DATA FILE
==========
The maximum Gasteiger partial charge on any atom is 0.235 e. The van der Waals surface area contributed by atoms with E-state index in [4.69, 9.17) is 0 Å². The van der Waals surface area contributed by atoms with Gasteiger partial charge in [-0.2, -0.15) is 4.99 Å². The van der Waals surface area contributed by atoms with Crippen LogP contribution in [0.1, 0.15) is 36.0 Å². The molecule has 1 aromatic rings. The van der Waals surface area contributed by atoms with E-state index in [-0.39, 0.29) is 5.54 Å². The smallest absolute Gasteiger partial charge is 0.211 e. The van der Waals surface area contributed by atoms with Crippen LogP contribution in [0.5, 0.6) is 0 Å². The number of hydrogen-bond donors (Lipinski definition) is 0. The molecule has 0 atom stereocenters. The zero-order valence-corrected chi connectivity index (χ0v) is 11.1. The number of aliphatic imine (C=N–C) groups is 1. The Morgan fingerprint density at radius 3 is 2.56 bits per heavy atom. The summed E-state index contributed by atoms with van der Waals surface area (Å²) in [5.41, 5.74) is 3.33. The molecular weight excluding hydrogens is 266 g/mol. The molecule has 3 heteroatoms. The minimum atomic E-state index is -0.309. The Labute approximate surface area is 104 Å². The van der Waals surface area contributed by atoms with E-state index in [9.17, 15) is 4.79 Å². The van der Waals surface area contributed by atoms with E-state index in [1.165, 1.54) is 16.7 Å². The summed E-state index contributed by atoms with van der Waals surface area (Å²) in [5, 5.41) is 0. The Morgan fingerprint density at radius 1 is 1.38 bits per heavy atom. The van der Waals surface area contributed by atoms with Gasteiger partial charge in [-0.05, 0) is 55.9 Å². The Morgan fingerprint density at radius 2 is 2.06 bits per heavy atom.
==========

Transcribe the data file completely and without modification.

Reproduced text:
The maximum Gasteiger partial charge on any atom is 0.235 e. The van der Waals surface area contributed by atoms with E-state index in [4.69, 9.17) is 0 Å². The van der Waals surface area contributed by atoms with Gasteiger partial charge in [-0.2, -0.15) is 4.99 Å². The van der Waals surface area contributed by atoms with Crippen LogP contribution in [0.1, 0.15) is 36.0 Å². The molecule has 1 aromatic rings. The van der Waals surface area contributed by atoms with E-state index in [-0.39, 0.29) is 5.54 Å². The smallest absolute Gasteiger partial charge is 0.211 e. The van der Waals surface area contributed by atoms with Crippen LogP contribution in [0.5, 0.6) is 0 Å². The number of hydrogen-bond donors (Lipinski definition) is 0. The molecule has 0 atom stereocenters. The zero-order valence-corrected chi connectivity index (χ0v) is 11.1. The number of aliphatic imine (C=N–C) groups is 1. The Morgan fingerprint density at radius 3 is 2.56 bits per heavy atom. The summed E-state index contributed by atoms with van der Waals surface area (Å²) in [5.41, 5.74) is 3.33. The molecular weight excluding hydrogens is 266 g/mol. The molecule has 3 heteroatoms. The minimum atomic E-state index is -0.309. The Labute approximate surface area is 104 Å². The van der Waals surface area contributed by atoms with E-state index in [9.17, 15) is 4.79 Å². The van der Waals surface area contributed by atoms with E-state index in [1.165, 1.54) is 16.7 Å². The summed E-state index contributed by atoms with van der Waals surface area (Å²) in [5, 5.41) is 0. The Morgan fingerprint density at radius 1 is 1.38 bits per heavy atom. The van der Waals surface area contributed by atoms with Gasteiger partial charge in [-0.05, 0) is 55.9 Å². The Morgan fingerprint density at radius 2 is 2.06 bits per heavy atom.